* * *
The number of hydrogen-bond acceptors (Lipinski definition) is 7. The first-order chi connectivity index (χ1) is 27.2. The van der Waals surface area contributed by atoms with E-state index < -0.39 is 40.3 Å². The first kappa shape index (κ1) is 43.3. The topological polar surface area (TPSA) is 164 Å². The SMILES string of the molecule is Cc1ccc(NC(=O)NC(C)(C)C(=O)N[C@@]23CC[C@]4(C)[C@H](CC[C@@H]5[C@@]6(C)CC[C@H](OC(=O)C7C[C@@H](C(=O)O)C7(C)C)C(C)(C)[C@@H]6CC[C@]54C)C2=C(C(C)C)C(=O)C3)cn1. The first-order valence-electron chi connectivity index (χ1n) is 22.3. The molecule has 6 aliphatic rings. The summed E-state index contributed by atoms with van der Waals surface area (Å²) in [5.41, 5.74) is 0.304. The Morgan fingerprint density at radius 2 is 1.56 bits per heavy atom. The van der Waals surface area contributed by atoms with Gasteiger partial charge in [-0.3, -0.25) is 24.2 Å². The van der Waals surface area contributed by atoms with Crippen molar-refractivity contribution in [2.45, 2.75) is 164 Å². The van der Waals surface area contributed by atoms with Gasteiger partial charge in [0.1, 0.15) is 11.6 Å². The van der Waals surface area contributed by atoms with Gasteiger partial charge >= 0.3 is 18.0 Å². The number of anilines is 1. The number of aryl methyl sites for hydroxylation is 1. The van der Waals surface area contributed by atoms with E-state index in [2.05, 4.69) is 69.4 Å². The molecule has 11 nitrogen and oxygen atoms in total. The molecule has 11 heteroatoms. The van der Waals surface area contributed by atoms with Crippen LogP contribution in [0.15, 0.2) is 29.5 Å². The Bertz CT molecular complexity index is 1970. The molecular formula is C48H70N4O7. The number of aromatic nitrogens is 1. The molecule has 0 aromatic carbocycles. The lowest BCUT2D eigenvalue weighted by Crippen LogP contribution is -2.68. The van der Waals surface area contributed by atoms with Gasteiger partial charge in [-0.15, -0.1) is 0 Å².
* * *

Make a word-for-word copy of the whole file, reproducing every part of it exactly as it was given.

The number of hydrogen-bond acceptors (Lipinski definition) is 7. The first-order chi connectivity index (χ1) is 27.2. The van der Waals surface area contributed by atoms with E-state index < -0.39 is 40.3 Å². The first kappa shape index (κ1) is 43.3. The topological polar surface area (TPSA) is 164 Å². The SMILES string of the molecule is Cc1ccc(NC(=O)NC(C)(C)C(=O)N[C@@]23CC[C@]4(C)[C@H](CC[C@@H]5[C@@]6(C)CC[C@H](OC(=O)C7C[C@@H](C(=O)O)C7(C)C)C(C)(C)[C@@H]6CC[C@]54C)C2=C(C(C)C)C(=O)C3)cn1. The first-order valence-electron chi connectivity index (χ1n) is 22.3. The molecule has 6 aliphatic rings. The summed E-state index contributed by atoms with van der Waals surface area (Å²) in [5.41, 5.74) is 0.304. The Morgan fingerprint density at radius 2 is 1.56 bits per heavy atom. The van der Waals surface area contributed by atoms with Gasteiger partial charge in [-0.3, -0.25) is 24.2 Å². The van der Waals surface area contributed by atoms with Crippen molar-refractivity contribution in [2.45, 2.75) is 164 Å². The van der Waals surface area contributed by atoms with Gasteiger partial charge in [0.1, 0.15) is 11.6 Å². The van der Waals surface area contributed by atoms with Gasteiger partial charge >= 0.3 is 18.0 Å². The number of anilines is 1. The number of aryl methyl sites for hydroxylation is 1. The van der Waals surface area contributed by atoms with E-state index in [2.05, 4.69) is 69.4 Å². The molecule has 11 nitrogen and oxygen atoms in total. The molecule has 11 heteroatoms. The van der Waals surface area contributed by atoms with Crippen LogP contribution in [0.15, 0.2) is 29.5 Å². The Bertz CT molecular complexity index is 1970. The molecular formula is C48H70N4O7. The number of aromatic nitrogens is 1. The molecule has 0 aromatic carbocycles. The lowest BCUT2D eigenvalue weighted by Crippen LogP contribution is -2.68. The van der Waals surface area contributed by atoms with Gasteiger partial charge in [-0.15, -0.1) is 0 Å².